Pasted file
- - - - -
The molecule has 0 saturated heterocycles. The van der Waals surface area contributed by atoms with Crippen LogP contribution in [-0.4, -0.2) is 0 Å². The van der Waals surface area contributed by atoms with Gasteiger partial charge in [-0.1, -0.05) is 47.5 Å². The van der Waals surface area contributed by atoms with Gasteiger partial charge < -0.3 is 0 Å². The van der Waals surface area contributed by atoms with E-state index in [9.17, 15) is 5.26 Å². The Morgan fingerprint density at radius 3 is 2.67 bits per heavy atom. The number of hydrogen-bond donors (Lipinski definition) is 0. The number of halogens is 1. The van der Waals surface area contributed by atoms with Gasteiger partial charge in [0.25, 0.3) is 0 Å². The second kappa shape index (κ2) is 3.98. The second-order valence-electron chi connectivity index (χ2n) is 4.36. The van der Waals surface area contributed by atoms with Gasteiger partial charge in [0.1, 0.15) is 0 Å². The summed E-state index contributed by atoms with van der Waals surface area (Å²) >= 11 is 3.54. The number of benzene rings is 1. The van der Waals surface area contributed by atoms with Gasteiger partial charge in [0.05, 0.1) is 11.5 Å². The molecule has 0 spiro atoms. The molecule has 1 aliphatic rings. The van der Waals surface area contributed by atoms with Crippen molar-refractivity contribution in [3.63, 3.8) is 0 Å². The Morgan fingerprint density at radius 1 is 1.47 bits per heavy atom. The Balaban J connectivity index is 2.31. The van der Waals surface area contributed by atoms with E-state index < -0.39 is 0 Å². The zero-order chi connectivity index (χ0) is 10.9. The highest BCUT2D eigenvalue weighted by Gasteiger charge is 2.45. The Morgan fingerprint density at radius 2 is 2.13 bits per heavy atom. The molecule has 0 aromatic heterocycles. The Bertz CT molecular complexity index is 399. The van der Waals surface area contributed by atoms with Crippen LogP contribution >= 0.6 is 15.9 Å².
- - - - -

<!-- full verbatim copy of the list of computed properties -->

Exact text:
The molecule has 0 saturated heterocycles. The van der Waals surface area contributed by atoms with Crippen LogP contribution in [-0.4, -0.2) is 0 Å². The van der Waals surface area contributed by atoms with Gasteiger partial charge in [-0.1, -0.05) is 47.5 Å². The van der Waals surface area contributed by atoms with Gasteiger partial charge < -0.3 is 0 Å². The van der Waals surface area contributed by atoms with E-state index in [9.17, 15) is 5.26 Å². The Morgan fingerprint density at radius 3 is 2.67 bits per heavy atom. The number of hydrogen-bond donors (Lipinski definition) is 0. The number of halogens is 1. The van der Waals surface area contributed by atoms with Gasteiger partial charge in [0.25, 0.3) is 0 Å². The second kappa shape index (κ2) is 3.98. The second-order valence-electron chi connectivity index (χ2n) is 4.36. The van der Waals surface area contributed by atoms with Gasteiger partial charge in [0.1, 0.15) is 0 Å². The summed E-state index contributed by atoms with van der Waals surface area (Å²) >= 11 is 3.54. The number of benzene rings is 1. The van der Waals surface area contributed by atoms with Gasteiger partial charge in [0.05, 0.1) is 11.5 Å². The molecule has 0 spiro atoms. The molecule has 1 aliphatic rings. The van der Waals surface area contributed by atoms with Crippen molar-refractivity contribution in [3.63, 3.8) is 0 Å². The Morgan fingerprint density at radius 1 is 1.47 bits per heavy atom. The Balaban J connectivity index is 2.31. The van der Waals surface area contributed by atoms with E-state index < -0.39 is 0 Å². The zero-order chi connectivity index (χ0) is 10.9. The highest BCUT2D eigenvalue weighted by Gasteiger charge is 2.45. The Morgan fingerprint density at radius 2 is 2.13 bits per heavy atom. The molecule has 0 aromatic heterocycles. The Bertz CT molecular complexity index is 399. The van der Waals surface area contributed by atoms with Crippen LogP contribution >= 0.6 is 15.9 Å².